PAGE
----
U.S. Postal Service:

Information on Recent Changes to Delivery Standards, Operations, and Performance

GAO-14-828R: Published: Sep 25, 2014. Publicly Released: Oct 27, 2014.

Additional Materials:

Contact:

Phillip R. Herr
(202) 512-2834
herrp@gao.gov

 

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What GAO Found

The U.S. Postal Service (USPS) revised its delivery standards, which has generally increased delivery time for some First-Class Mail and Periodicals from 1 day to 2 days, notably by reducing mail with a 1-day standard.USPS also revised its delivery standards for 2-day delivery. Mail must now be within a 6-hour drive between the applicable processing facilities rather than within a 12-hour drive time to meet the 2-day delivery standard; mail sent outside the 2-day delivery area shifted to a 3-day delivery standard. USPS estimated that about one quarter of First-Class Mail volume was affected by these changes. USPS also eliminated 1-day delivery standards for some Periodicals, which generally shifted to a 2-day standard.

USPS’s changes in delivery standards enabled it to make significant operational changes, including closing some mail processing facilities. USPS stated that as a result, there are fewer facilities, and less need to rely on air transportation of mail between facilities to meet the 2-day delivery standard. As a result, USPS shifted long-distance transportation of some mail from air to surface transportation. USPS also moved the deadline for entering some bulk business mail to earlier in the day and took actions intended to balance its workload, notably by increasing the delivery time of some Standard Mail from 3 to 4 days.

National delivery performance trends between the beginning of fiscal year 2011 and the third quarter of fiscal year 2014 varied for the following types of mail: First-Class Mail, Standard Mail, and Periodicals.  National performance for single-piece First-Class Mail with 1-day, 2-day, and 3-5 day delivery standards was generally improving until the second quarter of fiscal year 2013, then leveled off or declined, with 3-5 day performance declining throughout fiscal year 2014. 

National delivery performance for bulk First-Class Mail for 1-day, 2-day, and 3-5 day delivery standards improved in fiscal 2012, but generally declined throughout fiscal year 2014. Generally, performance for four types of Standard Mail improved with exceptions in the third quarter of fiscal year 2013 and the second quarter of fiscal year 2014 when all four types declined. National delivery performance for Periodicals has fluctuated in recent years (ranging from about 69 percent in fiscal year 2012 to 82 percent in fiscal year 2013), with the most recent performance levels similar to those in fiscal year 2011 (about 80 percent so far in fiscal year 2014 to 76 percent in fiscal year 2011).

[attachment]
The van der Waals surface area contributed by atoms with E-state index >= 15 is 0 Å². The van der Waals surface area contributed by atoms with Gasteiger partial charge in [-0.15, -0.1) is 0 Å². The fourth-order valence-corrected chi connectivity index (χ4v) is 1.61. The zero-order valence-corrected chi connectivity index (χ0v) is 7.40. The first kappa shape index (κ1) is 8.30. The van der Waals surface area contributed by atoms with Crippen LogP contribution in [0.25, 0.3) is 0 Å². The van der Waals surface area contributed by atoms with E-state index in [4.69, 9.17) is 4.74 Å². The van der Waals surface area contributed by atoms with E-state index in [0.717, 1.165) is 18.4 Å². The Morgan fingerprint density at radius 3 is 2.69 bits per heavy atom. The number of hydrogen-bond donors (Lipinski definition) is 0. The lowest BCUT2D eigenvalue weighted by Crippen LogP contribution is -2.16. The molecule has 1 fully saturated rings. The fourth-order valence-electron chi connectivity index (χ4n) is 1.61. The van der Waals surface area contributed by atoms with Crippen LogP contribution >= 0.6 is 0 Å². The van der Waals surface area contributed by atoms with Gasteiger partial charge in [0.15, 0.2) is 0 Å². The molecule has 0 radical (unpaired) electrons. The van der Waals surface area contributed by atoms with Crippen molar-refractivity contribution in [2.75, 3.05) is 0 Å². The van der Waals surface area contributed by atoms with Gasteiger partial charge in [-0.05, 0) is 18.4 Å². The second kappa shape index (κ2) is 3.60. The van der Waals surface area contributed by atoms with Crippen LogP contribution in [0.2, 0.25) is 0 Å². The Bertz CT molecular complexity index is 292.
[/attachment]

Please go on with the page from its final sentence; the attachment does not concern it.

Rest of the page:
Why GAO Did This Study

Since 2012, USPS has instituted several initiatives aimed at reducing expenses in its mail delivery and processing networks as part of broader efforts to address its fiscal challenges and move toward financial viability. These initiatives included changing the mail delivery standards for some types of mail and then consolidating many mail processing operations and facilities. GAO was asked to review these changes and how they may have affected mail delivery performance. This report describes (1) changes to delivery standards starting in 2012 and how they affected the number of days it takes for mail to be delivered, (2) operational changes USPS has made starting in 2012 and how these may have affected delivery time, and (3) trends in delivery performance starting in fiscal year 2011. GAO reviewed USPS’s rules and regulations that define its delivery standards and operational changes, other relevant reports from USPS, the Postal Regulatory Commission, and USPS’s Federal Register notices about its operational changes and changes to its delivery standards. GAO compared mail delivery performance and volume data before and after delivery standard changes, from fiscal years 2011 through the third quarter of fiscal year 2014. 

What GAO Recommends

GAO is not making any recommendations in this report.

For more information, contact Phillip Herr at 202-512-2834 or herrp@gao.gov.

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